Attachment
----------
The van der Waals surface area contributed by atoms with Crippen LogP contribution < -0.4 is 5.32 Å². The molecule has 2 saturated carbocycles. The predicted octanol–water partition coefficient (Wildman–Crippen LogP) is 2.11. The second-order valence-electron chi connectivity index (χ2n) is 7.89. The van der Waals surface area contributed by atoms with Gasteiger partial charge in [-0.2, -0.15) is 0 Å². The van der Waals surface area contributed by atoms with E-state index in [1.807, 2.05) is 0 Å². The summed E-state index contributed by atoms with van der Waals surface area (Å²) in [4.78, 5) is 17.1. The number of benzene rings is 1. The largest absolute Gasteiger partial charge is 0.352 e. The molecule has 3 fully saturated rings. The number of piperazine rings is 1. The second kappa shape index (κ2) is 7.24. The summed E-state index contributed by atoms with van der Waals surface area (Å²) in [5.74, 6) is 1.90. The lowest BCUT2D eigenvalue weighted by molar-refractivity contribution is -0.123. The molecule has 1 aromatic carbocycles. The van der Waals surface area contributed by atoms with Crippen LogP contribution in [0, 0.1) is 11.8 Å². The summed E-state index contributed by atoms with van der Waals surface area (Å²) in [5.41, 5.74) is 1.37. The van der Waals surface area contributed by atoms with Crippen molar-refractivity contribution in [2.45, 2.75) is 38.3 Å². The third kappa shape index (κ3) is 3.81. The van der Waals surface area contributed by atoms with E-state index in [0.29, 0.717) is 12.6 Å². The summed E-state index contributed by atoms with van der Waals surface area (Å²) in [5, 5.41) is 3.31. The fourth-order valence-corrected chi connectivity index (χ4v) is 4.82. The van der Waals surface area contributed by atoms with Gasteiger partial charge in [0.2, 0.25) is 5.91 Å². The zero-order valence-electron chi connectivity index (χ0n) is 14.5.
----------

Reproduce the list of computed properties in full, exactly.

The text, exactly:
The van der Waals surface area contributed by atoms with Crippen LogP contribution < -0.4 is 5.32 Å². The molecule has 2 saturated carbocycles. The predicted octanol–water partition coefficient (Wildman–Crippen LogP) is 2.11. The second-order valence-electron chi connectivity index (χ2n) is 7.89. The van der Waals surface area contributed by atoms with Gasteiger partial charge in [-0.2, -0.15) is 0 Å². The van der Waals surface area contributed by atoms with E-state index in [1.807, 2.05) is 0 Å². The summed E-state index contributed by atoms with van der Waals surface area (Å²) in [4.78, 5) is 17.1. The number of benzene rings is 1. The largest absolute Gasteiger partial charge is 0.352 e. The molecule has 3 fully saturated rings. The number of piperazine rings is 1. The second kappa shape index (κ2) is 7.24. The summed E-state index contributed by atoms with van der Waals surface area (Å²) in [5.74, 6) is 1.90. The lowest BCUT2D eigenvalue weighted by molar-refractivity contribution is -0.123. The molecule has 1 aromatic carbocycles. The van der Waals surface area contributed by atoms with Crippen LogP contribution in [0, 0.1) is 11.8 Å². The summed E-state index contributed by atoms with van der Waals surface area (Å²) in [5.41, 5.74) is 1.37. The van der Waals surface area contributed by atoms with Crippen molar-refractivity contribution in [2.45, 2.75) is 38.3 Å². The third kappa shape index (κ3) is 3.81. The van der Waals surface area contributed by atoms with E-state index in [0.29, 0.717) is 12.6 Å². The summed E-state index contributed by atoms with van der Waals surface area (Å²) in [5, 5.41) is 3.31. The fourth-order valence-corrected chi connectivity index (χ4v) is 4.82. The van der Waals surface area contributed by atoms with Gasteiger partial charge in [0.2, 0.25) is 5.91 Å². The zero-order valence-electron chi connectivity index (χ0n) is 14.5.